He was born Allan Konigsberg in the Bronx, but his personal destiny and some of filmdom's most celebrated comedies - Annie Hall, Manhattan, Crimes and Misdemeanors - have made Woody Allen the quintessential New Yorker.
This telling, new biography - the first since the tabloids headlined his rift with his long-term mistress, Mia Farrow, and his affair with her adopted daughter, Soon-Yi - tells how a reclusive, melancholy kid achieved unparalleled success as a screenwriter, director, and star. It also explores the real Woody Allen, the critically acclaimed filmmaker from the Upper East Side, and his amusing movie persona of a neurotic and lovable loser.
Shrewdly and effectively deconstructing Woody, John Baxter's biography illuminates Allen's preoccupation with sex and mortality, his personal quirks and obsessions, his manipulation of celebrity, and his cinematic achievement as chronicler and court jester of Manhattan's intellectual elite.
"A splendidly written, exhaustive account and a major achievement" - The Observer
"Astute and highly entertaining biography" - Daily Telegraph
"A bracing corrective to the usual po-faced, sycophantic studies of the cult of Woody" - Mail on Sunday
"Full of interesting information for cinema enthusiasts" - The Spectator
"The saga [of Woody and Mia] makes compulsive reading" - The Guardian
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The biographer of Steven Spielberg (1997) and Stanley Kubrick sets his sights on one of the cinema's great comic minds. Born Allen Stewart Konigsberg, the filmmaker grew up in wartime Brooklyn, a period and neighborhood to which he returned in such films as Radio Days. Baxter contends that his father's unstable job situation and the family's constant shuffling between relatives early in his life left Allen with a long-standing resentment of his parents and his religion. He mines the films for examples, noting for instance that the parents of the characters Allen plays are masked when they appear onscreen. Baxter is not the first person to find Allen's personal life in his films, a hobby that has grown since scandal enveloped Allen's personal life when he left longtime partner Mia Farrow for her adopted daughter Soon-Yi Previn, his current wife. But he suffers more than most biographers from an inability to distinguish the man from the artist. Peering into every one of Allen's films, he analyzes the repeated use of prostitutes, the references to Judaism, the jokes about therapy. For Baxter, a joke is never just a joke, but a desperate cry for help. When he does move away from a minatory pseudoanalysis, as when he describes Allen's early career as a comedy writer, his tale is at its most entertaining. Baxter tells of Danny Simon, Neil Simon's brother, who gave Allen one of his first jobs; of Allen's partnership with Larry Gelbart, who years later would create M*A*S*H; and of Allen's break writing for Buddy Hackett's series, ``Stanley.'' Such episodes, set during the heady initial days of TV, offer Allen anecdotes new even to diehard fans. Unfortunately, these are among the only chapters that offer anything fresh or unbiased. Most of Baxter's digging has a desperate, leftover look. Allen's fans, who are presumably Baxter's target audience, will prefer to let his films do the talking. -- Copyright ©1999, Kirkus Associates, LP. All rights reserved.From Publishers Weekly:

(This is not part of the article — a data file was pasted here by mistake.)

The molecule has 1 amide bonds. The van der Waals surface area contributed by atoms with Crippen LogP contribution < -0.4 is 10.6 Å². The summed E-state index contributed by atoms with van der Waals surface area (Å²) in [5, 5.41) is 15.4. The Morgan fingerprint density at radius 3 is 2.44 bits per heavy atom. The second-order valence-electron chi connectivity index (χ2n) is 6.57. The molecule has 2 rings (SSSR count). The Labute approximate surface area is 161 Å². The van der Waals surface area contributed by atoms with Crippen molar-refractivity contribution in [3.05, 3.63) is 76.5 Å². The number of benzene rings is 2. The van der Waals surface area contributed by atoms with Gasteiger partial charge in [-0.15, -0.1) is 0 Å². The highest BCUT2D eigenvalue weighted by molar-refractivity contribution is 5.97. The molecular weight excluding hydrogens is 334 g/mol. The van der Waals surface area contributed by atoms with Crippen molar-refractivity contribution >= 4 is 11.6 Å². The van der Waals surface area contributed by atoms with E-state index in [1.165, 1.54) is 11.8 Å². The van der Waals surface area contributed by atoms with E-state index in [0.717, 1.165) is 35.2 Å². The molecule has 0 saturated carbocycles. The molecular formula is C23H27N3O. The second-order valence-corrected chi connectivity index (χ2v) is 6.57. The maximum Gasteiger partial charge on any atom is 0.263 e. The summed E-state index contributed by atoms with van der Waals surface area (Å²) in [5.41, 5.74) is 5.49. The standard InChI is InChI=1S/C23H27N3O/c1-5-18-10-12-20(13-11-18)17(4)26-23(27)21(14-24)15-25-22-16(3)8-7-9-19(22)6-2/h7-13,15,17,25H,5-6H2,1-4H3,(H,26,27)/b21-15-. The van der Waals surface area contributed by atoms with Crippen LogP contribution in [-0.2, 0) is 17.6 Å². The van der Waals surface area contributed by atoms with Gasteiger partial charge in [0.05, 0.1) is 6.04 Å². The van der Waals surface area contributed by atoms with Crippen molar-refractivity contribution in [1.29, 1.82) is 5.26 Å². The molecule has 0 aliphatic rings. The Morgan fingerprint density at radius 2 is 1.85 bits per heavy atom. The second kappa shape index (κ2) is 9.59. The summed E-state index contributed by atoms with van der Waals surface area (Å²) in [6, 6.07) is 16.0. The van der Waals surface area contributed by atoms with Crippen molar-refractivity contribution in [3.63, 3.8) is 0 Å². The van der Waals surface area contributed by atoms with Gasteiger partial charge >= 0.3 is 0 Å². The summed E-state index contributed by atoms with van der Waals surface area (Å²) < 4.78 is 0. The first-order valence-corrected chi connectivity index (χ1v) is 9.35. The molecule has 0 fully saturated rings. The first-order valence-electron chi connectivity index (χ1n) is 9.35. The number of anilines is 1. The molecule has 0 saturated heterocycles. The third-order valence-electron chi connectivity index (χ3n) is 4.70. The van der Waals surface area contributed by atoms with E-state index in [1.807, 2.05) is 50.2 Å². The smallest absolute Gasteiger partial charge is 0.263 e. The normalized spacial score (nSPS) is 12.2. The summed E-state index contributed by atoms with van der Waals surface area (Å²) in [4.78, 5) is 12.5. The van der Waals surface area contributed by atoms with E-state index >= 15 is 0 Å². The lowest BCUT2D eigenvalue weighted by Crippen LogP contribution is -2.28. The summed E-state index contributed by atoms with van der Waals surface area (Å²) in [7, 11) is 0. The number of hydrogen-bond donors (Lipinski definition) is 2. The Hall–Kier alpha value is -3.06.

Given the maelstrom of Allen's recent life, this engaging new biography is welcome, even if not definitive. Baxter (The Hollywood Exiles) follows Allen's tangled amours and artistic discoveries from his childhood in Brooklyn through his stint as a 1950s comedy writer and onward, exhaustively detailing the making of movie after movie, from What's New, Pussycat? to Deconstructing Harry. Fair-minded but harsher than Eric Lax was in Woody Allen (1991), Baxter has done yeoman work in canvassing the published record (he lacked Lax's access to Allen and his peers). While Baxter unearths eerie tidbits about Allen's relations with two teenage girls, his psychologizing often rests on others' judgments, such as film theorist Maurice Yacowar's views on sex and death, and Allen's ex-partner Mia Farrow's take on the gap between nebbish persona and hard-nosed auteur. He considers Allen's affair with Farrow's adoptive daughter Soon-Yi more a lapse of taste than an indictable offense. Cinephiles will particularly enjoy Baxter's discussions of Allen's influences: he finds an early debt to Jules Feiffer, hears echoes of Fellini in Annie Hall and describes the brief involvement in Stardust Memories of French student radical Daniel Cohn-Bendit. (As a critic, Baxter likes the comedies more than the dramas.) Allen finds real happiness, Baxter concludes, not in his messy private life but in his work. Though the reader might wish for a broader attempt to sum up Allen's prodigious output and place in American culture, this book remains the most detailed look at an AmericanAnay, New YorkAoriginal. Photos not seen by PW. (Dec.)
Copyright 1999 Reed Business Information, Inc.
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